Like the rest of the US, scientists are looking to see what piece of the stimulus package we’ll get. Under recent administration policies science funding has stagnated. When Obama mentioned science in his inaugural address scientists across the US cheered. Now that the new HUGE stimulus package is appearing, what does it really mean for science? Until a bill passes not much, but here’s what may be coming.
Two of the major sources of grant funding for academia, the National Institute of Health (NIH) and the National Science Foundation (NSF) could each be receiving around $3 billion. The Department of Energy and the Department of Defense (Biodefense) may receive $40 billion and $900 million, respectively. Other science related agencies may also receive additional funding.
So what does it all mean? Well, first the bill will have to be passed. After that happens, hopefully we’ll begin to see the funding distributed. Additional funding means more scientists and more discoveries. This will benefit the general public in a number of ways. Some of the effects will be immediate, like more jobs generated, both for scientists, and for those people that build equipment and consumables that scientists use. Some discoveries will have an effect over the next few years, like those associated with green technology. Other benefits will not be felt for years to come, since the drug discovery process takes years. Other effects will be less tangible but no less important. More money will hopefully encourage more Americans to become scientists, which will help America maintain her place as a world leader in science and innovation.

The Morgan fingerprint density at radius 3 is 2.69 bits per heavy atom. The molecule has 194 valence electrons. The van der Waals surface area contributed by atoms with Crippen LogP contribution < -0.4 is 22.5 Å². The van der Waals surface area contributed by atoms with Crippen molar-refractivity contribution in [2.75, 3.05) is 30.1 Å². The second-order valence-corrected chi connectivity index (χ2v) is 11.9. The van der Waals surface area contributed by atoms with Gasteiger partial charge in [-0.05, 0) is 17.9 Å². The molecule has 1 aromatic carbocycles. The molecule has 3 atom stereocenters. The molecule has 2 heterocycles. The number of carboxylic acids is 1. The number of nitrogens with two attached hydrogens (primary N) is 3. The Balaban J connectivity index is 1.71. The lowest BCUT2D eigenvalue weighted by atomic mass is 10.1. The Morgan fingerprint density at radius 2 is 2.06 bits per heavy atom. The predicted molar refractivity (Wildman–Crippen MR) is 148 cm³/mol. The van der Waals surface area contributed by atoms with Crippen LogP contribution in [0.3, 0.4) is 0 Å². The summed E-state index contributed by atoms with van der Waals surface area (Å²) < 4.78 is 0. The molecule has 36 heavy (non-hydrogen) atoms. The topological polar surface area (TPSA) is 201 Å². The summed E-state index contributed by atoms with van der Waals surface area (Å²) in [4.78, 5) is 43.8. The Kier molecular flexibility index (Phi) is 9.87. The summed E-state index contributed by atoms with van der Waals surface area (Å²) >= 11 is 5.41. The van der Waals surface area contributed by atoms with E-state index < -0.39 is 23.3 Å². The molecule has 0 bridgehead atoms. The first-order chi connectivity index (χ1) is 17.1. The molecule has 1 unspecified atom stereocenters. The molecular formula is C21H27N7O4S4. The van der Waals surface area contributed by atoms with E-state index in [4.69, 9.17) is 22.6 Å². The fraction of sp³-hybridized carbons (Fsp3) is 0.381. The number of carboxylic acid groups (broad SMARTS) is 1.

No matter what happens with the stimulus, more money for science benefits everyone.
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Photo provided by Steve Wampler.